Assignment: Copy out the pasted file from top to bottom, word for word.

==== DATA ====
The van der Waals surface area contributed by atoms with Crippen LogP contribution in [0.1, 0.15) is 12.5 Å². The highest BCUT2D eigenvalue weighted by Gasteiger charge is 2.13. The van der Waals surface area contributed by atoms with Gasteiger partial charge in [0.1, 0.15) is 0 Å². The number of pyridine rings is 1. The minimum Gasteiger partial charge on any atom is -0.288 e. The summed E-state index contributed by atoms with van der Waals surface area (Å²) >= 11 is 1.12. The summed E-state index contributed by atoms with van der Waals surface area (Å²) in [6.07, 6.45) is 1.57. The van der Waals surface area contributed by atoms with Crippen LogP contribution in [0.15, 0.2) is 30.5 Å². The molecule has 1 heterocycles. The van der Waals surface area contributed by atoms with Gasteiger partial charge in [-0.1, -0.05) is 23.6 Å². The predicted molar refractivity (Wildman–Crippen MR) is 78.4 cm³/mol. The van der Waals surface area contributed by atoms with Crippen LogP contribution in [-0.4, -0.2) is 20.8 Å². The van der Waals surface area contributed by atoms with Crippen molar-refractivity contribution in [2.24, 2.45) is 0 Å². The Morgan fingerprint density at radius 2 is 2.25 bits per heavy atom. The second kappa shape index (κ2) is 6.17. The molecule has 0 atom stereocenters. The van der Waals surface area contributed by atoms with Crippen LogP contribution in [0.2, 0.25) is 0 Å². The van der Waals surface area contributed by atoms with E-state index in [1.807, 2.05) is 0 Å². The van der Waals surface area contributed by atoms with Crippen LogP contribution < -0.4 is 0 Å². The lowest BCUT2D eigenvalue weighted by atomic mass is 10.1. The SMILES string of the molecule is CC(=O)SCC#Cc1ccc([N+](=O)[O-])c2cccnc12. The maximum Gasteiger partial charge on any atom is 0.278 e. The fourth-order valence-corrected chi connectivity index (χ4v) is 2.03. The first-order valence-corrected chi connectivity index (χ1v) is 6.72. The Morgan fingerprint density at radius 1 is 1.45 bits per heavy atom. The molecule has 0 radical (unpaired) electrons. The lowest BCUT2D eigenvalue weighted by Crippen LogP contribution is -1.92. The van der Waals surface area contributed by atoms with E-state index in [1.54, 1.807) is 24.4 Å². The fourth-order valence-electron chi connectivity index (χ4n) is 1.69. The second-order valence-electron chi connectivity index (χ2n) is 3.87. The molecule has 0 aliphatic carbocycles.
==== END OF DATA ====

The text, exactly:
The van der Waals surface area contributed by atoms with Crippen LogP contribution in [0.1, 0.15) is 12.5 Å². The highest BCUT2D eigenvalue weighted by Gasteiger charge is 2.13. The van der Waals surface area contributed by atoms with Gasteiger partial charge in [0.1, 0.15) is 0 Å². The number of pyridine rings is 1. The minimum Gasteiger partial charge on any atom is -0.288 e. The summed E-state index contributed by atoms with van der Waals surface area (Å²) >= 11 is 1.12. The summed E-state index contributed by atoms with van der Waals surface area (Å²) in [6.07, 6.45) is 1.57. The van der Waals surface area contributed by atoms with Crippen LogP contribution in [0.15, 0.2) is 30.5 Å². The molecule has 1 heterocycles. The van der Waals surface area contributed by atoms with Gasteiger partial charge in [-0.1, -0.05) is 23.6 Å². The predicted molar refractivity (Wildman–Crippen MR) is 78.4 cm³/mol. The van der Waals surface area contributed by atoms with Crippen LogP contribution in [-0.4, -0.2) is 20.8 Å². The van der Waals surface area contributed by atoms with Crippen molar-refractivity contribution in [2.24, 2.45) is 0 Å². The Morgan fingerprint density at radius 2 is 2.25 bits per heavy atom. The second kappa shape index (κ2) is 6.17. The molecule has 0 atom stereocenters. The van der Waals surface area contributed by atoms with Crippen LogP contribution in [0.2, 0.25) is 0 Å². The van der Waals surface area contributed by atoms with E-state index in [1.807, 2.05) is 0 Å². The van der Waals surface area contributed by atoms with Crippen LogP contribution < -0.4 is 0 Å². The lowest BCUT2D eigenvalue weighted by atomic mass is 10.1. The SMILES string of the molecule is CC(=O)SCC#Cc1ccc([N+](=O)[O-])c2cccnc12. The maximum Gasteiger partial charge on any atom is 0.278 e. The fourth-order valence-corrected chi connectivity index (χ4v) is 2.03. The first-order valence-corrected chi connectivity index (χ1v) is 6.72. The Morgan fingerprint density at radius 1 is 1.45 bits per heavy atom. The molecule has 0 radical (unpaired) electrons. The lowest BCUT2D eigenvalue weighted by Crippen LogP contribution is -1.92. The van der Waals surface area contributed by atoms with E-state index in [1.54, 1.807) is 24.4 Å². The fourth-order valence-electron chi connectivity index (χ4n) is 1.69. The second-order valence-electron chi connectivity index (χ2n) is 3.87. The molecule has 0 aliphatic carbocycles.